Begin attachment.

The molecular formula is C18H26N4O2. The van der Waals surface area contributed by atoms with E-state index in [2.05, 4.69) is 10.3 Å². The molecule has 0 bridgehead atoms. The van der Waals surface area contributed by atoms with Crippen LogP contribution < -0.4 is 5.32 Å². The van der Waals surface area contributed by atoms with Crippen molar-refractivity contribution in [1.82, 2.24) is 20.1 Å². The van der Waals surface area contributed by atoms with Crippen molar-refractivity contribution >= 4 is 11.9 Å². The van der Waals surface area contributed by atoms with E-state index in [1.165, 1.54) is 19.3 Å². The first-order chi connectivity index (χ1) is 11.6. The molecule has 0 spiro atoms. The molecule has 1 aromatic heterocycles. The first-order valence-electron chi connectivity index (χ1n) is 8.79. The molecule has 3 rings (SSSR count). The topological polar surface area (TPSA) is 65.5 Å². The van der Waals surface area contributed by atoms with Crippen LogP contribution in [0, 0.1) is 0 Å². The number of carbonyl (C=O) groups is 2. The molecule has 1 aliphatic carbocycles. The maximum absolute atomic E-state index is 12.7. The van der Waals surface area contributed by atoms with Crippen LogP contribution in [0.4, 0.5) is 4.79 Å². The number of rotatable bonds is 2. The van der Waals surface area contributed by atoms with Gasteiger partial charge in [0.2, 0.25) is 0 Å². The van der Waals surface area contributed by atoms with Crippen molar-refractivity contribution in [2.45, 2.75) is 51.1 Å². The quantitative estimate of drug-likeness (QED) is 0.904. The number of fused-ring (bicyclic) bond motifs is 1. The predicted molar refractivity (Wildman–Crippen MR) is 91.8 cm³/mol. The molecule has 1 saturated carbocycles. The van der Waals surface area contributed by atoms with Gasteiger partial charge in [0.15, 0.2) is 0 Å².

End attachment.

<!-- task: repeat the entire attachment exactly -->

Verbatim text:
The molecular formula is C18H26N4O2. The van der Waals surface area contributed by atoms with E-state index in [2.05, 4.69) is 10.3 Å². The molecule has 0 bridgehead atoms. The van der Waals surface area contributed by atoms with Crippen LogP contribution < -0.4 is 5.32 Å². The van der Waals surface area contributed by atoms with Crippen molar-refractivity contribution in [1.82, 2.24) is 20.1 Å². The van der Waals surface area contributed by atoms with Crippen molar-refractivity contribution >= 4 is 11.9 Å². The van der Waals surface area contributed by atoms with E-state index in [1.165, 1.54) is 19.3 Å². The first-order chi connectivity index (χ1) is 11.6. The molecule has 0 spiro atoms. The molecule has 1 aromatic heterocycles. The first-order valence-electron chi connectivity index (χ1n) is 8.79. The molecule has 3 rings (SSSR count). The topological polar surface area (TPSA) is 65.5 Å². The van der Waals surface area contributed by atoms with Crippen LogP contribution in [0, 0.1) is 0 Å². The number of carbonyl (C=O) groups is 2. The molecule has 1 aliphatic carbocycles. The maximum absolute atomic E-state index is 12.7. The van der Waals surface area contributed by atoms with Crippen LogP contribution in [0.4, 0.5) is 4.79 Å². The number of rotatable bonds is 2. The van der Waals surface area contributed by atoms with Gasteiger partial charge in [0.2, 0.25) is 0 Å². The van der Waals surface area contributed by atoms with Crippen molar-refractivity contribution in [2.45, 2.75) is 51.1 Å². The quantitative estimate of drug-likeness (QED) is 0.904. The number of fused-ring (bicyclic) bond motifs is 1. The predicted molar refractivity (Wildman–Crippen MR) is 91.8 cm³/mol. The molecule has 1 saturated carbocycles. The van der Waals surface area contributed by atoms with Gasteiger partial charge in [0.15, 0.2) is 0 Å².